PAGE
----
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Malaysia’s oil palm land fast depleting
Publication Date : 24-05-2012
Malaysia is expected to run out of suitable land for new oil palm plantations in the next three to four years, while Indonesia will have another 10 to 12 years for the crop's acreage expansion.
The top two world largest palm oil producers accounted for 85 per cent or 42 million tonnes of the total world production last year, said Rabobank International in its latest report on Palm Oil Outlook: Palm, the Leader of the Pack.
Given such a scenario on the back of significant global demand for palm oil, the bank's Food and Agribusiness Research and Advisory Division associate director Pawan Kumar had raised several pertinent points:
● Will the top palm oil producers be able to boost output at breakneck speed?
● Can the output level be sustained?
● Which other countries can step up to the plate in terms of new production?
Pawan in an e-mail reply to StarBiz said Malaysia's palm oil industry had reached a more mature phase of industrial development even before Indonesia started its high-growth phase.
For Malaysia to go back to its golden years in production growth, he said it needed major replanting.
According to the US Department of Agriculture (USDA), the Government reported an average between 3 per cent and 4 per cent of the total national area is currently replanted annually.
“At this rate, it can take almost a quarter of a century to replant the entire national acreage,” he added.
On shortage of fruit harvesters in local plantations, he said: “This can be overcome if the Government loosens the regulations on foreign labour. At least 80 per cent of plantation labourers in Malaysia are Indonesians, and with Indonesia's own palm oil industry on a high growth track, there is stiff competition to retain the labour pool from returning to their homeland.”
He said a further potential to increase yield levels would be via best management practices and seed development.
The USDA also pointed out that Sarawak was perceived to have the most remaining development potential, but much of the available land was low-lying coastal peatland or degraded inland forest that is claimed by the natives.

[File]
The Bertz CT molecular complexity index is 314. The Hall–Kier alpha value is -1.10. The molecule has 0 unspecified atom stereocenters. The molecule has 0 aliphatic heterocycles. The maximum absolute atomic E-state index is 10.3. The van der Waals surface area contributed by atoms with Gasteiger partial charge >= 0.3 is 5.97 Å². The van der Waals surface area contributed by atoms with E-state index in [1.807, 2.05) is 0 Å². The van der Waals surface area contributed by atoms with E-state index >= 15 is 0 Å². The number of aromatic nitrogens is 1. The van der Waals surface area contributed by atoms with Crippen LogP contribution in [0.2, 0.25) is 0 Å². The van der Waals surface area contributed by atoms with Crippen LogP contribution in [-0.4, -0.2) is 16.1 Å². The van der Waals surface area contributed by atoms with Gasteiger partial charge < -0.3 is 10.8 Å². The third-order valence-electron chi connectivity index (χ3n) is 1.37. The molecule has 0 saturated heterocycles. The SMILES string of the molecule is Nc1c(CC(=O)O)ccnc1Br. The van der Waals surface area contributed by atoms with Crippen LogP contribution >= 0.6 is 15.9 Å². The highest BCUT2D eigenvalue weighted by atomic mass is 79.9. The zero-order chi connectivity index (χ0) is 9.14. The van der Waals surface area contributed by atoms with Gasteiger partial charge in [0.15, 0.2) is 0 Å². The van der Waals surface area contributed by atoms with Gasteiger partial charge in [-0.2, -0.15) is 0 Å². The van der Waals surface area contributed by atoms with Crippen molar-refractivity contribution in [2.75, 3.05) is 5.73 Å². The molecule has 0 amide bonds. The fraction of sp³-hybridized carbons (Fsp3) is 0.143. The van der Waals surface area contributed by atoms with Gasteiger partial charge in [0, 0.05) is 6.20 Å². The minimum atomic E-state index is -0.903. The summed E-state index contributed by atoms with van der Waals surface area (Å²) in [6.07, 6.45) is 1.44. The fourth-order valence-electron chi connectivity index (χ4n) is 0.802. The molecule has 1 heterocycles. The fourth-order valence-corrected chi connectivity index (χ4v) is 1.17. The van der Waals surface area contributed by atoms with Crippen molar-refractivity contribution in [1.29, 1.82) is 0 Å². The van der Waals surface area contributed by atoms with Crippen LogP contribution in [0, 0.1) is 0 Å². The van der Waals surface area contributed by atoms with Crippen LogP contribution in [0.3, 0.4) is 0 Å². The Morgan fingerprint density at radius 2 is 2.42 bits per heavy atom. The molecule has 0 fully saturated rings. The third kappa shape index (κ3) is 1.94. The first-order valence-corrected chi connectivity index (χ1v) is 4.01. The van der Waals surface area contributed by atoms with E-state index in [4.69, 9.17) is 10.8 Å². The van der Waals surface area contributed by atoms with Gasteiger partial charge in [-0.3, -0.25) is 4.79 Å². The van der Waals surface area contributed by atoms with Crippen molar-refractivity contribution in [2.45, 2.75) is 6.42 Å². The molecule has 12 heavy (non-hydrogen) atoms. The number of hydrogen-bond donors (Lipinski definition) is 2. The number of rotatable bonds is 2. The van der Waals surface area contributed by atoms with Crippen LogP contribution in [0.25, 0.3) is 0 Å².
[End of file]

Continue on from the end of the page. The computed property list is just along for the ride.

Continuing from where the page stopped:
It is envisaged that only 800,000-hectare land at most could be cultivated with oil palms in Malaysia in the coming years.
Industry expert M.R. Chandran, meanwhile, believed that Malaysia could only push “the most” up to 500,000ha for new oil palm cultivation area that would mostly be located in Sarawak.
Sarawak, which has about 900,00ha of land planted with oil palm, is said to be trying to match Sabah's oil palm hectarage at about 1.5 million ha in the near future.
“Within the next eight years, Malaysia will only manage to have 5.5 million ha planted with oil palm compared with about 5 million ha currently,” Chandran said.
On Indonesia, Pawan said in the report that the Indonesian government land survey indicated about 24.5 million ha are potentially suitable for oil palm cultivation.
Of the total, 8 million ha have been planted thus leaving about 16 to 17 million ha of suitable land for future plantations.
Assuming Malaysia would soon reach its palm oil production limit, he said Indonesia would need to expand at the rate of 640,000ha per year to meet the global demand.
Also, assuming only 50 per cent of additional land available will be planted, in another 10 to 12 years, Indonesia would also run out of suitable oil palm land.
Therefore, given limited land and regulatory restrictions on developing new plantations and increasing demand, he expects industry players would be exploring options in other geographical regions.
In South-East Asia, Thailand is another significant oil palm producer but the plantation size is still small with production mostly intended to supplement domestic requirement.
Rabobank expects the focus of regional expansion would still remain on Malaysia and Indonesia for the next five to 10 years.
Outside of Asia, Pawan said that industry players had started to explore possibilities of future palm oil supply from Africa and South America.